FWW Claims Independence from Corporate Donations; Does Not Disclose $40 Million in Secret Cash
Last week, Food & Water Watch posted a blog that caught our eye. While it is not uncommon for the group to circulate fundraising pleas, this solicitation focused squarely on the claim that because FWW doesn’t take corporate money the group is independent from the influence of donors.
As executive director Wenonah Hauter wrote:
“One of the key reasons we’re able to act so boldly is because we don’t take donations from corporations … Much in the way campaign donors can ‘buy’ undue influence over an elected official, corporations can use their donations to influence a nonprofit’s mission.”[i]
FWW’s claim of independence from donor influence is completely off base for one major reason: the group doesn’t even disclose its largest donors. Indeed, more than $40 million in anonymous funds flowed to the group between 2011 and 2014.[iv] More anonymous donations likely flowed to the group in 2015 and 2016, but public filings are not yet available for those years.
Anonymous donors funnel millions of dollars to FWW through a web of foundations designed specifically to maintain donor anonymity. In 2012, a whopping 93% of FWW revenues came from undisclosed sources.[v] And more than $10 million in secret money was accepted by FWW in 2014.[vi]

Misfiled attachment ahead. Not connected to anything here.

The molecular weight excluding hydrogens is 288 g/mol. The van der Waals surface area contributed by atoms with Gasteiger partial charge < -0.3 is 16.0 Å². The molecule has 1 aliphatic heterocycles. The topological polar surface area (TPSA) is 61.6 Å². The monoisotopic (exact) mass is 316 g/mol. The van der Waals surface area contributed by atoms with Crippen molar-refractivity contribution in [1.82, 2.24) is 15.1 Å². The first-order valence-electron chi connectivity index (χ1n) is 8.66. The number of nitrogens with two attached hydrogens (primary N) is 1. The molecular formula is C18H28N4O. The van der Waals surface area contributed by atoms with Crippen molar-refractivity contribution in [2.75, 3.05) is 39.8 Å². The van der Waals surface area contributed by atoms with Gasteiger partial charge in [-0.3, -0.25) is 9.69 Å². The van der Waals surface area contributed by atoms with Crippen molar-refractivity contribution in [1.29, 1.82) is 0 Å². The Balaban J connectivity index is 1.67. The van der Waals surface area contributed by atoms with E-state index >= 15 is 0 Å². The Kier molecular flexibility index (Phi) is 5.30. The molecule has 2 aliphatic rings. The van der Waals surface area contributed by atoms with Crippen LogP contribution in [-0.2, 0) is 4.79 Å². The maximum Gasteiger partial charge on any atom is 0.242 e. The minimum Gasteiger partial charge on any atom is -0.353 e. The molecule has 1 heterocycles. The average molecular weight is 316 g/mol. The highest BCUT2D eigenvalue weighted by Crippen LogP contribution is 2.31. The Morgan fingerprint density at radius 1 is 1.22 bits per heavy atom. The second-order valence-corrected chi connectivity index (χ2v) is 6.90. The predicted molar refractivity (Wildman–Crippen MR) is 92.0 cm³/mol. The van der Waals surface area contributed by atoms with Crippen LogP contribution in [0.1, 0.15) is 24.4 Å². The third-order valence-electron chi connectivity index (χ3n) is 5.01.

Are these secret donors individuals? Are they corporations? Do they stay out of the affairs of FWW, or are they using their millions to push an agenda? It is, in fact, impossible to know.
By now, we are used to FWW ignoring important facts and spinning an alternate reality. After all, the group does it all the time about the record of the private water industry. But this claim of independence from donor influence is truly remarkable, given how FWW doesn’t disclose the sources of tens of millions in funding. Would you rather a nonprofit be funded by corporate money that is disclosed or by unknown entities that are kept secret?
Despite the rhetoric, the point is clear: FWW can’t claim independence from the influence of donors – corporate or otherwise – when the group refuses to let the public know who those donors even are in the first place.